crush depth

Unbolted Frontiers

In the past couple of years, I've gotten back into composing music after a fifteen year break. I had originally stopped making music without any expectation that I'd ever do it again. Making music had become extremely stressful due to two factors: economics, and proprietary software. Briefly, I'd assumed that I needed to make money from music because I believed I had no other skills. This lead to a very fear-driven and unpleasant composition process more suited to producing periodic mild mental breakdowns than listenable music. Additionally, all of the software I was using to make music was the standard vendor lock-in proprietary fare; That's a nice studio you have here, it'd be a shame if you stopped paying thousands of monetary units per year to keep it working exactly the same way it always has and something happened to it... What? You want to use some different software and migrate your existing data to it? Ha ha ha! You're not going anywhere!

So I gave up and got into software instead. Fast forward fifteen years and now, as a (presumably) successful self-employed software engineer and IT consultant, economics are no longer a factor. Additionally, after fifteen years of using, contributing to, developing, and publishing open-source software, coupled with huge advances in the quality of all of the available open-source music software - I no longer have any desire or use for proprietary audio software. There is nothing that any proprietary audio software vendor can offer me that I could conceivably want.

As I mentioned, my music composition process in the distant past had been very fear-driven, and I'd accumulated a ton of rather destructive mental habits. However, fifteen years of meditation and other somewhat occult practices have left with me the tools needed to recognize, identify, and extinguish those mental habits.

One habit that I identified very early turned out to be one that was common amongst other musicians I know. Specifically: Too much detail too soon. In essence, it's very easy in modern electronic music composition environments to write four bars of music (looping the music continuously as you write), and progressively add more and more detail to the music, and do more and more tuning and adjustments to the sounds. Before long, eight hours have passed and you have four very impressive bars of music, and no idea whatsoever as to what the next four bars are going to be. Worse, you've essentially induced a mild hypnotic trance by listening to the same section of music over and over, and have unconsciously cemented the idea into your mind that these four bars of music are going to be immediately followed by the same four bars. Even worse; you've almost certainly introduced a set of very expensive (in terms of computing resources here, but perhaps in terms of monetary cost too, if you're that way inclined) electronic instruments and effects in an attempt to get the sound just the way you like it, and you may now find that it's practically impossible to write any more music because the amount of electronic rigging has become unwieldy. If you're especially unlucky, you may have run out of computing resources. Better hope you can write the rest of the music using only those instrument and plugin instances you already have, because you're not going to be creating any more!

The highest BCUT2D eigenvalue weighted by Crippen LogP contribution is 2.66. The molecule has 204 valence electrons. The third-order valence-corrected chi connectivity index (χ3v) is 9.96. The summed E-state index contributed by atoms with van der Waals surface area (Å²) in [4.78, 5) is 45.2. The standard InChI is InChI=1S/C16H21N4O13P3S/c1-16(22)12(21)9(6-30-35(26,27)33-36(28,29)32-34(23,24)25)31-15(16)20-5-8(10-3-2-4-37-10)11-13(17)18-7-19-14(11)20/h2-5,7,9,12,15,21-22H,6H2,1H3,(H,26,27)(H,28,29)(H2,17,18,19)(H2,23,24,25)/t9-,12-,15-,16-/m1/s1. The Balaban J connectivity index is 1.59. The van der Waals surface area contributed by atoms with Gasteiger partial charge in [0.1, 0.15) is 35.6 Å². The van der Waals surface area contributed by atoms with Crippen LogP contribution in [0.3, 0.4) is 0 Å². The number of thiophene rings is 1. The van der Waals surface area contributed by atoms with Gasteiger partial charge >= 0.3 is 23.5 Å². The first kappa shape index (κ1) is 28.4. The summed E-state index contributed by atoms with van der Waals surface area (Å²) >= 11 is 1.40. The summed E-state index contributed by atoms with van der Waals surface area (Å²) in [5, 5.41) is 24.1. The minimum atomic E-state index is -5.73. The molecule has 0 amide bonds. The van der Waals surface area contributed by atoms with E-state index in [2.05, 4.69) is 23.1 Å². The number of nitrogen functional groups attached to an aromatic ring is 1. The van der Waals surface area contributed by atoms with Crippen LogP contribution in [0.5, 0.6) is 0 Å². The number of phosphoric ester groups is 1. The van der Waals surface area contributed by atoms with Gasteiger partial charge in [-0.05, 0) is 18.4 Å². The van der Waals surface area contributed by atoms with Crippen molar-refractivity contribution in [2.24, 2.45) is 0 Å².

Once I'd identified this habit, I looked at ways to eliminate it before it could manifest. I wanted to ensure that I'd written the entirety of the music of the piece before I did any work whatsoever on sounds or production values. The first attempt at this involved painstakingly writing out a physical score in MuseScore using only the built-in general MIDI instruments. The plan was to then take the score and recontextualize it using electronic instruments, effects, et cetera. In other words, the composition would be explicitly broken up into stages: Write the music, use the completed music as raw MIDI input to a production environment, and then manipulate the audio, add effects, and so on to produce a piece that someone might actually want to listen to. As an added bonus, I'd presumably come away with a strong understanding of the music-theoretic underpinnings of the resulting piece, and I'd also be forced into making the actual music itself interesting because I'd not be able to rely on using exciting sounds to maintain my own interest during the composition process.

The result was successful, but I'd not try it again; having to write out a score using a user interface that continually enforces well-formed notation is far too time consuming and makes it too difficult to experiment with instrument lines that have unusual timing. MuseScore is an excellent program for transcribing music, but it's an extremely painful and slow environment for composition. In defense of MuseScore: I don't think it's really intended for composition.